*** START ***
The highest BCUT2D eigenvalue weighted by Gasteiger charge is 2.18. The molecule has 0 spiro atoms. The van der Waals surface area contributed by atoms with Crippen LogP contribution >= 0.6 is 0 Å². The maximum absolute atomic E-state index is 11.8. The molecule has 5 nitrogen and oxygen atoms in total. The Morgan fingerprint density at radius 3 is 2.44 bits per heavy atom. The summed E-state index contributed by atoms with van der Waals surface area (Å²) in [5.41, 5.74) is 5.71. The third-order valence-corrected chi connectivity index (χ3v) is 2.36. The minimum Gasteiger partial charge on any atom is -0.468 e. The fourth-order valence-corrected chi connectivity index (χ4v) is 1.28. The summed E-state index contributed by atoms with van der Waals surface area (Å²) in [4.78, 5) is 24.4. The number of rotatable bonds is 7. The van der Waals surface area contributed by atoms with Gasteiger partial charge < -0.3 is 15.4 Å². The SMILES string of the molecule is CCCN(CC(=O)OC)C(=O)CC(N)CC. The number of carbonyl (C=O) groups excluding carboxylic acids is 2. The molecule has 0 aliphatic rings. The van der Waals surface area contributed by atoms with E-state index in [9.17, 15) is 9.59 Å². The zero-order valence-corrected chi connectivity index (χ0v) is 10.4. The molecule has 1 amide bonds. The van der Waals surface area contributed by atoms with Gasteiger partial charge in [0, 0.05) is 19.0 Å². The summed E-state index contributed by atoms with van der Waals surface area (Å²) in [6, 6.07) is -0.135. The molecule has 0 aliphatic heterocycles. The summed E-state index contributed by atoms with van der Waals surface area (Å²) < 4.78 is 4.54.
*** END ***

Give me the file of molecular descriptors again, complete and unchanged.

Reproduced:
The highest BCUT2D eigenvalue weighted by Gasteiger charge is 2.18. The molecule has 0 spiro atoms. The van der Waals surface area contributed by atoms with Crippen LogP contribution >= 0.6 is 0 Å². The maximum absolute atomic E-state index is 11.8. The molecule has 5 nitrogen and oxygen atoms in total. The Morgan fingerprint density at radius 3 is 2.44 bits per heavy atom. The summed E-state index contributed by atoms with van der Waals surface area (Å²) in [5.41, 5.74) is 5.71. The third-order valence-corrected chi connectivity index (χ3v) is 2.36. The minimum Gasteiger partial charge on any atom is -0.468 e. The fourth-order valence-corrected chi connectivity index (χ4v) is 1.28. The summed E-state index contributed by atoms with van der Waals surface area (Å²) in [4.78, 5) is 24.4. The number of rotatable bonds is 7. The van der Waals surface area contributed by atoms with Gasteiger partial charge < -0.3 is 15.4 Å². The SMILES string of the molecule is CCCN(CC(=O)OC)C(=O)CC(N)CC. The number of carbonyl (C=O) groups excluding carboxylic acids is 2. The molecule has 0 aliphatic rings. The van der Waals surface area contributed by atoms with E-state index in [9.17, 15) is 9.59 Å². The zero-order valence-corrected chi connectivity index (χ0v) is 10.4. The molecule has 1 amide bonds. The van der Waals surface area contributed by atoms with Gasteiger partial charge in [0, 0.05) is 19.0 Å². The summed E-state index contributed by atoms with van der Waals surface area (Å²) in [6, 6.07) is -0.135. The molecule has 0 aliphatic heterocycles. The summed E-state index contributed by atoms with van der Waals surface area (Å²) < 4.78 is 4.54.